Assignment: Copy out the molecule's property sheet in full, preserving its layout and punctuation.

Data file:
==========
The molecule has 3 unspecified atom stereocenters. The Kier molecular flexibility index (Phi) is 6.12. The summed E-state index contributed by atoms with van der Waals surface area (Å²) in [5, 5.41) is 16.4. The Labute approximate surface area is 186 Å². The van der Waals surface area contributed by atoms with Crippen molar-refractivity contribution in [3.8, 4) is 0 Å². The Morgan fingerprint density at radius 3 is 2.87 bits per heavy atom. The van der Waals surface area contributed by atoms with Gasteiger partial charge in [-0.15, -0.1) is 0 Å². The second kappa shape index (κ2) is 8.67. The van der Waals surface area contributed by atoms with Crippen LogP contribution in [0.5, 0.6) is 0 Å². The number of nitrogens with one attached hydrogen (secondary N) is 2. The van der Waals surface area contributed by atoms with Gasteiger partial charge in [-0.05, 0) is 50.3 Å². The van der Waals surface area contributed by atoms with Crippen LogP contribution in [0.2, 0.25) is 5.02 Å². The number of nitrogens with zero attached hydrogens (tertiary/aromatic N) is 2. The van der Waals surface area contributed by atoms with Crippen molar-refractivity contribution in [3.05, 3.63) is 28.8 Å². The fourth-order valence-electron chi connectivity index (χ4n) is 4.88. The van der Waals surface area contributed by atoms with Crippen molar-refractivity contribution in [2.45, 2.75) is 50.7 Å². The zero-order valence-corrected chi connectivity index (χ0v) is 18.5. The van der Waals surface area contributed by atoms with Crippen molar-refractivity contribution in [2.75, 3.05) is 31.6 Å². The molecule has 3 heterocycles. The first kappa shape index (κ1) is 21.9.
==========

The molecule has 3 unspecified atom stereocenters. The Kier molecular flexibility index (Phi) is 6.12. The summed E-state index contributed by atoms with van der Waals surface area (Å²) in [5, 5.41) is 16.4. The Labute approximate surface area is 186 Å². The van der Waals surface area contributed by atoms with Crippen molar-refractivity contribution in [3.8, 4) is 0 Å². The Morgan fingerprint density at radius 3 is 2.87 bits per heavy atom. The van der Waals surface area contributed by atoms with Gasteiger partial charge in [-0.15, -0.1) is 0 Å². The second kappa shape index (κ2) is 8.67. The van der Waals surface area contributed by atoms with Crippen LogP contribution in [0.5, 0.6) is 0 Å². The number of nitrogens with one attached hydrogen (secondary N) is 2. The van der Waals surface area contributed by atoms with Gasteiger partial charge in [-0.05, 0) is 50.3 Å². The van der Waals surface area contributed by atoms with Crippen LogP contribution in [0.2, 0.25) is 5.02 Å². The number of nitrogens with zero attached hydrogens (tertiary/aromatic N) is 2. The van der Waals surface area contributed by atoms with Crippen molar-refractivity contribution in [3.05, 3.63) is 28.8 Å². The fourth-order valence-electron chi connectivity index (χ4n) is 4.88. The van der Waals surface area contributed by atoms with Crippen molar-refractivity contribution in [2.45, 2.75) is 50.7 Å². The zero-order valence-corrected chi connectivity index (χ0v) is 18.5. The van der Waals surface area contributed by atoms with Crippen molar-refractivity contribution in [2.75, 3.05) is 31.6 Å². The molecule has 3 heterocycles. The first kappa shape index (κ1) is 21.9.